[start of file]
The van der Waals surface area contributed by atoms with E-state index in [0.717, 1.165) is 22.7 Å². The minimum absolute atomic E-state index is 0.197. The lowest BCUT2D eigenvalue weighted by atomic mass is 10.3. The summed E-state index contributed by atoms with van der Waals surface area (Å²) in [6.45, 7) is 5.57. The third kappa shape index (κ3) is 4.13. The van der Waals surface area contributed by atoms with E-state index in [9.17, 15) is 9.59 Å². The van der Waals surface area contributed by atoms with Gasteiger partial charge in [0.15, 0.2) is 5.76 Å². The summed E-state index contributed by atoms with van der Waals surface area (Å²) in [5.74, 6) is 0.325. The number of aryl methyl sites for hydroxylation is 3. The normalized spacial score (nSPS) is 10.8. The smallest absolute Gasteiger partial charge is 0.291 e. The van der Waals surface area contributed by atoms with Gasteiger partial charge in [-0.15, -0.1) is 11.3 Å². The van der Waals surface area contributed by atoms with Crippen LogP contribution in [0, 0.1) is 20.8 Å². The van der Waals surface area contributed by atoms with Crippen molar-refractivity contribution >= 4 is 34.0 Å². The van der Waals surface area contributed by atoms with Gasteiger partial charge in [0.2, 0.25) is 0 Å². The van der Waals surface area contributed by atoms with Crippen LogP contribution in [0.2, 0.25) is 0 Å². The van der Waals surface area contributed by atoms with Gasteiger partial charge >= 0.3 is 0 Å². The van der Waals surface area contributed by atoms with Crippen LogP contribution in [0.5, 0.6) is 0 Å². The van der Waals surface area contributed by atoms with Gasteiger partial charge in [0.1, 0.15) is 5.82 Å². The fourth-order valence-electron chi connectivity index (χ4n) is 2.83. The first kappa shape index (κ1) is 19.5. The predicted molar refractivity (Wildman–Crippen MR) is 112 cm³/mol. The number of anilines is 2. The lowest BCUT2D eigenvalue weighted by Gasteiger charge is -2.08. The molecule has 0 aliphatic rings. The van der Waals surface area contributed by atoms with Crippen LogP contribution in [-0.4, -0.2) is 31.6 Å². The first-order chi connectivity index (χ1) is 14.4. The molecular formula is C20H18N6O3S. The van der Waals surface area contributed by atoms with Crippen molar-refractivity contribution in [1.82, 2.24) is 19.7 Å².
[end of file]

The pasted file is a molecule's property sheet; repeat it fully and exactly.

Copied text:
The van der Waals surface area contributed by atoms with E-state index in [0.717, 1.165) is 22.7 Å². The minimum absolute atomic E-state index is 0.197. The lowest BCUT2D eigenvalue weighted by atomic mass is 10.3. The summed E-state index contributed by atoms with van der Waals surface area (Å²) in [6.45, 7) is 5.57. The third kappa shape index (κ3) is 4.13. The van der Waals surface area contributed by atoms with E-state index in [9.17, 15) is 9.59 Å². The van der Waals surface area contributed by atoms with Gasteiger partial charge in [0.15, 0.2) is 5.76 Å². The summed E-state index contributed by atoms with van der Waals surface area (Å²) in [5.74, 6) is 0.325. The number of aryl methyl sites for hydroxylation is 3. The normalized spacial score (nSPS) is 10.8. The smallest absolute Gasteiger partial charge is 0.291 e. The van der Waals surface area contributed by atoms with Gasteiger partial charge in [-0.15, -0.1) is 11.3 Å². The van der Waals surface area contributed by atoms with Crippen LogP contribution in [0, 0.1) is 20.8 Å². The van der Waals surface area contributed by atoms with Crippen molar-refractivity contribution >= 4 is 34.0 Å². The van der Waals surface area contributed by atoms with Gasteiger partial charge in [0.2, 0.25) is 0 Å². The van der Waals surface area contributed by atoms with Crippen LogP contribution in [0.2, 0.25) is 0 Å². The van der Waals surface area contributed by atoms with Gasteiger partial charge >= 0.3 is 0 Å². The van der Waals surface area contributed by atoms with Crippen LogP contribution in [0.5, 0.6) is 0 Å². The van der Waals surface area contributed by atoms with Gasteiger partial charge in [0.1, 0.15) is 5.82 Å². The fourth-order valence-electron chi connectivity index (χ4n) is 2.83. The first kappa shape index (κ1) is 19.5. The predicted molar refractivity (Wildman–Crippen MR) is 112 cm³/mol. The number of anilines is 2. The lowest BCUT2D eigenvalue weighted by Gasteiger charge is -2.08. The molecule has 0 aliphatic rings. The van der Waals surface area contributed by atoms with Crippen LogP contribution in [-0.4, -0.2) is 31.6 Å². The first-order chi connectivity index (χ1) is 14.4. The molecular formula is C20H18N6O3S. The van der Waals surface area contributed by atoms with Crippen molar-refractivity contribution in [1.82, 2.24) is 19.7 Å².